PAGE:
Mortgages - Jargon Buster 2016


Annual Percentage Rate (APR)

This rate takes into account all the costs, interest charges, arrangement fees etc. Theoretically it allows you to compare mortgages on a like for like basis. However, you need to be careful as different lenders calculate it in different ways.

Capped Rate

The interest rate can go up and down. This is usually referred to as the Standard Variable Rate. However, it won't rise above an agreed rate - the Cap. If the standard variable rate goes above the cap, you'll only pay the capped rate. The capped rate usually lasts for an agreed period.


The legal process involved in buying and selling properties.

Deeds Administration Fee

An administration charge made by lenders when you repay the mortgage to release the deeds of the property. Also known as a sealing fee.

Discounted Rate

A guaranteed reduction in the standard variable mortgage rate. The discount usually lasts for an agreed period.

Early Repayment Charge

If you want to pay off your mortgage early, you may have to pay a fee during the early years of the loan. The fee may be equivalent to a certain number of month's interest, or it could be a percentage of the loan. Some lenders only charge an early repayment charge during the time of the special deal they offer. Others may tie you in for a number of years afterwards. If you think you may want to repay early, check what conditions apply before you decide which type of mortgage you want

Exchange of contracts

The point at which the buyer and seller have legally committed themselves to the sale and purchase of the property.

Fixed Rate

The interest rate is fixed for a set period.


This is when you own the property and the land that it is on.

Interest Only Mortgage

With this kind of mortgage only the interest on the loan is paid, so the capital sum borrowed does not decrease. You are responsible for arranging a suitable investment at the same time as taking out the mortgage which may produce a capital sum sufficient to repay the mortgage loan at the end of the mortgage term.


This is when you own the property for a set number of years. After that it goes back to the freeholder. Most flats in England are leasehold.


Loan to Value. This is the amount of the mortgage expressed as a percentage of the value of the property, or the price you are paying for the property. So a £60,000 mortgage on a £80,000 property would mean an LTV of 75%.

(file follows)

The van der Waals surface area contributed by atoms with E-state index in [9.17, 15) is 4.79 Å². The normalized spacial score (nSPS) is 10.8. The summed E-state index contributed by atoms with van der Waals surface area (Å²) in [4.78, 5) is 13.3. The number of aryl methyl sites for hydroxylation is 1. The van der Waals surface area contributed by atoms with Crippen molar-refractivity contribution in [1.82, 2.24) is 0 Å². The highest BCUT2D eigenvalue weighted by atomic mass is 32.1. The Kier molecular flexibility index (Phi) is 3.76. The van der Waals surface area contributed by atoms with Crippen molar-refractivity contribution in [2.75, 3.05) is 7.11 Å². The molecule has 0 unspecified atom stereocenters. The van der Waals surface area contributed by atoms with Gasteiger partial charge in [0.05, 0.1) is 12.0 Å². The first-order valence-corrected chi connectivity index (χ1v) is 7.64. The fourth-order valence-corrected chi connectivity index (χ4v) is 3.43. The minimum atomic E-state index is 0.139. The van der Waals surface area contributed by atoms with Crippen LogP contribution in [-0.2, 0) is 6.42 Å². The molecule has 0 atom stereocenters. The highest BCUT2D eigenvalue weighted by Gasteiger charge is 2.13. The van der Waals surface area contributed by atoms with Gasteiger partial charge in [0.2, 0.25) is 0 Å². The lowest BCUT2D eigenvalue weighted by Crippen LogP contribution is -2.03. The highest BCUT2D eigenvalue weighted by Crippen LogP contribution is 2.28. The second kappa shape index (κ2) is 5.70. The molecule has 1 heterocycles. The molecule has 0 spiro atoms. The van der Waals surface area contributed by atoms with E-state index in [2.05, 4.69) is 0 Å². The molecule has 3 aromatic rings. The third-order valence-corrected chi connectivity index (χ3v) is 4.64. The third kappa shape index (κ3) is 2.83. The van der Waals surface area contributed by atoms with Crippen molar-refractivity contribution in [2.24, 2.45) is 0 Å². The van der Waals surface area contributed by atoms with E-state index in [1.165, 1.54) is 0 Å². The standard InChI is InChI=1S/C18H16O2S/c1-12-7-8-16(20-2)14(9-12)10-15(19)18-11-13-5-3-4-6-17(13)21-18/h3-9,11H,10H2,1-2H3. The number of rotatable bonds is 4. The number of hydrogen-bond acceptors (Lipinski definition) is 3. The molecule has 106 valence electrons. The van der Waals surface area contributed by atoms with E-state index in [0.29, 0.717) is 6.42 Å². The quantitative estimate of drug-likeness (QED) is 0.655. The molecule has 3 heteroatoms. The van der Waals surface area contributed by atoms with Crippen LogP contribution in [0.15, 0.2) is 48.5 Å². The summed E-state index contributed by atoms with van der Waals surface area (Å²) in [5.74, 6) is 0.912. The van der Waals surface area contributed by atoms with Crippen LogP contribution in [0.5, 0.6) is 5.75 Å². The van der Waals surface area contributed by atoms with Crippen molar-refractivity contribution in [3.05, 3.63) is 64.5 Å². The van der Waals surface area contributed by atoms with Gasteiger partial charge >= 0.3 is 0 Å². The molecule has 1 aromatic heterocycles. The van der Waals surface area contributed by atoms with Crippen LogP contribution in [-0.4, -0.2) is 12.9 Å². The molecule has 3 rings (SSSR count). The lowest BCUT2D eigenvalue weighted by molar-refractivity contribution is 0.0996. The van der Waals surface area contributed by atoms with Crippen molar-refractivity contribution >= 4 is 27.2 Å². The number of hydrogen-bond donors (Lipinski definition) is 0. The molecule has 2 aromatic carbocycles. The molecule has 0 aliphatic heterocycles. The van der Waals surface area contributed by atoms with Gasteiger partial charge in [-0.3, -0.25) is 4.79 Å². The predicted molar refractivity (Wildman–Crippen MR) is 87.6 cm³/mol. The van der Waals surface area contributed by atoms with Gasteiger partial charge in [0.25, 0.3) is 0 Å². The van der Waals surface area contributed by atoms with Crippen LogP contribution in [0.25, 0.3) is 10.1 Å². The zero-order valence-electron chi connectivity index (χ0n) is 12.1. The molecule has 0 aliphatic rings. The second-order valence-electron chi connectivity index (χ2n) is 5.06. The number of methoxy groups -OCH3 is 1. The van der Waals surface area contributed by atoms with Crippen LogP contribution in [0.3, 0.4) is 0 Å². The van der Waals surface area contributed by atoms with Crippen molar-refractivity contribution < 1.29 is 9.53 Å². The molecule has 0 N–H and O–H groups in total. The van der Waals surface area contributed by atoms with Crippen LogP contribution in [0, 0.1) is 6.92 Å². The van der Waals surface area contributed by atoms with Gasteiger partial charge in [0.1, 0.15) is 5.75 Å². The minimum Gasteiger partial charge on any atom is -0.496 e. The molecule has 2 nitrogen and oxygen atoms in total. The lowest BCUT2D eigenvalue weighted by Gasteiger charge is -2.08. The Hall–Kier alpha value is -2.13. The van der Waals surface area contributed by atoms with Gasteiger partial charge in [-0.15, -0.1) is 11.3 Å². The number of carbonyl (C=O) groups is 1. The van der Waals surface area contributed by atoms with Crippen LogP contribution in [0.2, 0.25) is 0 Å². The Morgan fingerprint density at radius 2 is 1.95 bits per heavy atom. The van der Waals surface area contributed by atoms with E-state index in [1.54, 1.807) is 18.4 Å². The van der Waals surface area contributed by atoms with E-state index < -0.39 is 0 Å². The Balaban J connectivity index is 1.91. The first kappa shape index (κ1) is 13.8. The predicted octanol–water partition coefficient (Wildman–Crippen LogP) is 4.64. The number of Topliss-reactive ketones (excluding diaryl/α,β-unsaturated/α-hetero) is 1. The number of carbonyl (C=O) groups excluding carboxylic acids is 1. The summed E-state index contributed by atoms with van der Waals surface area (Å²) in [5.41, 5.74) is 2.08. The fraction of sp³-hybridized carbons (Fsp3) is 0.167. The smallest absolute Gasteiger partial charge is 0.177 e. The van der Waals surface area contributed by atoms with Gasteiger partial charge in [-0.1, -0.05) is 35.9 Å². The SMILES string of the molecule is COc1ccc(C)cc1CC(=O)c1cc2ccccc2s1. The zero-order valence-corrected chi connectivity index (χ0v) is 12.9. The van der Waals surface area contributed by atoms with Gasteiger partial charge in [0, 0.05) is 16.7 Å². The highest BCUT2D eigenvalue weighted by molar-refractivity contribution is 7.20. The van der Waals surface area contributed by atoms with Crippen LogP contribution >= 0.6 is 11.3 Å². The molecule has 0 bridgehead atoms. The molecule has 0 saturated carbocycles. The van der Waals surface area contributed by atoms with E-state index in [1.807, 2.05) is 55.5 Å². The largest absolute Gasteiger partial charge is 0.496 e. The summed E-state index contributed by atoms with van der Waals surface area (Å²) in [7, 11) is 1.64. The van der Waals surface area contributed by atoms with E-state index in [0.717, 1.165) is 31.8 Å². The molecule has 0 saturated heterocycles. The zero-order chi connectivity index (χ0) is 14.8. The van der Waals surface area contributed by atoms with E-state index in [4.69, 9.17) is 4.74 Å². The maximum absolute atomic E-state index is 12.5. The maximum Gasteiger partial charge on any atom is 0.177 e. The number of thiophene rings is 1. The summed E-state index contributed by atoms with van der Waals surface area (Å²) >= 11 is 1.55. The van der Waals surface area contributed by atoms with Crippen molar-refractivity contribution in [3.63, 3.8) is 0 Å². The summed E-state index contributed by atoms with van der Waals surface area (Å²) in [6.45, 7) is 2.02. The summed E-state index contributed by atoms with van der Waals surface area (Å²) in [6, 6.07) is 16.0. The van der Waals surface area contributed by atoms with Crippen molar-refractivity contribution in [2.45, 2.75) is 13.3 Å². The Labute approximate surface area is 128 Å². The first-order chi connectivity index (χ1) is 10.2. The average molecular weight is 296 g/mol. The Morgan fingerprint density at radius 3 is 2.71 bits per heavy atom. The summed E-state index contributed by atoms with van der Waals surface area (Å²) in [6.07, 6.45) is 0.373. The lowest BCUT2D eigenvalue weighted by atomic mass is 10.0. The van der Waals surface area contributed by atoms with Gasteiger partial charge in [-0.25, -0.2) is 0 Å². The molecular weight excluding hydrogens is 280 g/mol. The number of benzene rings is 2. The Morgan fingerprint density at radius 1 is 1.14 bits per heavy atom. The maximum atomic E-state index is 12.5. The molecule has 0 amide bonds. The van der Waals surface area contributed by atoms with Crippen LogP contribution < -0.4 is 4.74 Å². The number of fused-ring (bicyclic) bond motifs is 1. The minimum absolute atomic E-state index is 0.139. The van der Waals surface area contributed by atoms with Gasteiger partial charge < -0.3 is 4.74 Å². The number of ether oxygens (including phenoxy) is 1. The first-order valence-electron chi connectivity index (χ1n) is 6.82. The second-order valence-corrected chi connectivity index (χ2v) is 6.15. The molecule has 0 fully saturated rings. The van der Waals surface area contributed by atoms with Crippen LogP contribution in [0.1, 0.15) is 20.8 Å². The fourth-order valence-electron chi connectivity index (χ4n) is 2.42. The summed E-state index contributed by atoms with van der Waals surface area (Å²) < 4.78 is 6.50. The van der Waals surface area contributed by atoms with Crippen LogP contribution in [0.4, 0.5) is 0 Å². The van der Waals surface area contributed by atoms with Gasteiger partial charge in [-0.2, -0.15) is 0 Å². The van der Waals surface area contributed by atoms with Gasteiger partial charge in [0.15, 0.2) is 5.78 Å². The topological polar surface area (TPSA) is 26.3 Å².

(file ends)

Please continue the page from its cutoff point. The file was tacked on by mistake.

This is when you switch your mortgage from your current lender to another one. You take out a new mortgage to repay your current one. You may be able to get a better rate that saves you money.
Repayment / Capital and Interest Mortgage

Your monthly payments are partly to pay the interest on the amount you borrowed, and partly to repay the amount you borrowed. At the end of the mortgage, the capital and the interest is all completely repaid. It is also known as a repayment mortgage.

Sealing Fee

A charge made by lenders when you repay the mortgage to release the deeds of the property. Also known as a deeds fee.

Stamp Duty

Government tax payable on the purchase of property. It ranges from 1% on properties over £125,000, up to 4%.

Standard Variable Rate

A lender's standard mortgage rate. This goes up and down with interest rates generally.


The length of time the mortgage runs before it must be fully repaid.


The legal right of ownership of a property.

Title Deeds

Documents showing who owns a property. Where the property is registered at HM Land Registry, the Registry no longer issue a document of title known as a 'Land Certificate'. The Register is now fully electronic and online via the Land Registry's Website and property owners can now verify ownership of their home personally and obtain copies of their registered entry for a small fee. A copy of the registered entry may be provided by the Solicitor acting for the borrower on completion of the purchase transaction.

A simple check of the property to establish how much it is worth and whether it is suitable to lend a mortgage on. The cost of the valuation is payable when you apply for your mortgage and is dependent on the purchase price or valuation of the property.

Welcome to the English and Welsh Housing Associations website

Purchase of a home is an important task in a person’s life. But for many people, their financial situation simply doesn’t enable them to do so. This is where we come in. We are here to help people find suitable housing, taking into account a number of issues such as the location of the property, the estimated value of the property, and the safety of the neighbourhood.

If you are in need of help we can find you a property that you can safely call your home sweet home. Please contact our English and Welsh Housing Associations experts for more information.


Please Note

This website has nothing to do with the old Glamorgan and Gwent Housing Association website.

For more information regarding the Glamorgan and Gwent Housing Association please contact them directly.